What is it about Kauai that has resulted in over 100 people going missing, either by intention or not? Before this latest incident, the most recent high-profile person to go missing on Kauai was Days Of Our Lives actor James Lastovic. That was just four months ago. Thankfully, most people are found safe, as in the case of these last two high-profile ones. But it doesn’t always end well. Last year, a 23-year-old university student went missing on Kauai and was reported missing two days later. Police eventually suspended the search, and he has never been found.
This week, Kauai Police reported that 52-year-old RomCom (romantic comedy) author Faleena Hopkins was located. She had been missing on Kauai since she was released from a Wyoming jail on January 30. Hopkins hadn’t been seen or heard from since she boarded the flight from Jackson to Salt Lake City, then disappeared from view and contact. At the time, authorities didn’t know that she made her way to Kauai, where she appeared and then disappeared.
Based on information from National Park Service, she was first issued a ticket for driving a non-snow-approved vehicle, resulting in her needing to be towed off the road. Soon after, she was parked on”the highway at Jackson Lake Junction, inside Grand Teton National Park.”
When officers turned on their vehicle patrol light, she fled. Police said she drove in the park at very high speed, driving from “75 mph and up to 90 mph.” She was only stopped after spike strips were placed, which deflated her tires.
After that, Hopkins got arrested on various charges, including fleeing, eluding police offers, and more. She was released without bail required on January 30 from the Teton County Jail. Then Hopkins left her car, dog, and cell phone behind in Jackson Hole.
It doesn’t appear the well-known writer did anything wrong by disappearing on Kauai. Still, the police in Jackson, Wyoming, asked for a “long-distance welfare check. Police there described her behavior as “so far outside the norm for her.” Her family asked for police help in locating her amid concern that she was “in crisis.”
The Jackson police chief said, “This is a successful romance novelist who left her house and got into a pursuit with a law enforcement agency. Her family is concerned because she’s been out of contact with them for two weeks.”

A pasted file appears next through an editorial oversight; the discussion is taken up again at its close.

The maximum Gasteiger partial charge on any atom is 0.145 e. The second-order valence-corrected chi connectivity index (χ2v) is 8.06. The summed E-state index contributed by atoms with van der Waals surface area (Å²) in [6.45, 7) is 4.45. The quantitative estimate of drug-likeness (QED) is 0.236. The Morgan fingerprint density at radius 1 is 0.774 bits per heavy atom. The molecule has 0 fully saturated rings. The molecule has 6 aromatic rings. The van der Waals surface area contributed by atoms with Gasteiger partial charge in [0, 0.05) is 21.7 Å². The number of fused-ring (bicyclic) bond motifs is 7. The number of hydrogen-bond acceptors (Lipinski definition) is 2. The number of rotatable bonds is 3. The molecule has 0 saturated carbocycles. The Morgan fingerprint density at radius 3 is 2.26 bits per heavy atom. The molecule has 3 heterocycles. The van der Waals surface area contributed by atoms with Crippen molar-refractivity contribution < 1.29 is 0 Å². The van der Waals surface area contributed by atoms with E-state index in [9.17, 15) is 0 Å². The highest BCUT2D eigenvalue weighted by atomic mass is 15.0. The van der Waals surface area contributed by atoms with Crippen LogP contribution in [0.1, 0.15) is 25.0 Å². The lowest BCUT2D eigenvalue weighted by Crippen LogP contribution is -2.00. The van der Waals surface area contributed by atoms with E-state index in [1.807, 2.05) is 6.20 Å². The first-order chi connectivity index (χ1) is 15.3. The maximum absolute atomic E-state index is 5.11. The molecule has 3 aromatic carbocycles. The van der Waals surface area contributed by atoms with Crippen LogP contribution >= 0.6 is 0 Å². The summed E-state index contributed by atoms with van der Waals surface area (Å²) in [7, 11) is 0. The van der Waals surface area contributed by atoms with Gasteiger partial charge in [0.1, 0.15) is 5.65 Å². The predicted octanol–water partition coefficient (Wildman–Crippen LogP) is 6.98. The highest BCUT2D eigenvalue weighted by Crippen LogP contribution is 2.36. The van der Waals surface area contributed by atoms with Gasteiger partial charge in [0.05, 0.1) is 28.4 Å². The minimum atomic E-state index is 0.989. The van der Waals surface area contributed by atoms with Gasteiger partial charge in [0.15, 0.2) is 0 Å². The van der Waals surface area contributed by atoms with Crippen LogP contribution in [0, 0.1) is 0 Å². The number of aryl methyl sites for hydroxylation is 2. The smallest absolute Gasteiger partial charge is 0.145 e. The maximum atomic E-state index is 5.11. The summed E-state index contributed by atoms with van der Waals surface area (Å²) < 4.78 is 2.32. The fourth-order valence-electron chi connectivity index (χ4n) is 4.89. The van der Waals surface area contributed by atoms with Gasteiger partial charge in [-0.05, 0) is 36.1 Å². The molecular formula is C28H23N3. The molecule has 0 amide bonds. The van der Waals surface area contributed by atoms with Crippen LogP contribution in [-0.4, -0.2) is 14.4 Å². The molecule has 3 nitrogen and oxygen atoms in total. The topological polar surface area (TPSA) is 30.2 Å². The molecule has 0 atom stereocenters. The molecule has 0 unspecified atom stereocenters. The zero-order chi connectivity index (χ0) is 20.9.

Note: you better ditch your cell phone if you want to get lost on Kauai.
Felona tried to evade being followed by ditching an old phone, buying a new one, and changing her phone number. But even that didn’t work, as police, by some means, were later able to locate her and her new phone on Kauai last Tuesday. She was first found in the Kapaa area and then at the Kauai Walmart store. Police didn’t say today how or where they contacted her. We wondered why she wasn’t tracked here earlier based on her airline travels.
Not only did she go missing from close family and friends, but she appears to have pulled the plug on her otherwise popular Facebook fan page and Pinterest account. Before her Facebook page was hidden, one person claiming to be Hopkins’ sister said that the author did not realize the person pursuing her was law enforcement.
The sister claimed, “At the time, she was already in crisis mode, and she did not recognize this person as law enforcement. Upon exiting the park, there were two police cruisers, and she pulled over.” She added that the author has no history of evading law enforcement, no record, and no substance or alcohol abuse.
Feleena is famous for various things, including her books.
She was also once in the news for trying to trademark the word “cocky” and claiming infringement by others using it. That attempt failed miserably and was seen widely in social media, known as #cockygate.
Hopkins said of her writing, “I’ve been writing books since age six when I sold them to my parents for a dollar, which I still sometimes do today. Old habits die hard. I’ve added a few bad ones since then.”
On the writing side, she’s known for the risque “Cocker Brothers” series of five “romcom” novels. She also has a largely inactive blog she authors.
Charges against her include stopping on a highway, operating her vehicle above the speed limit, failing to comply with traffic control devices, and operating her car without due care. Hopkins will represent herself in court and appear via Zoom on February 28.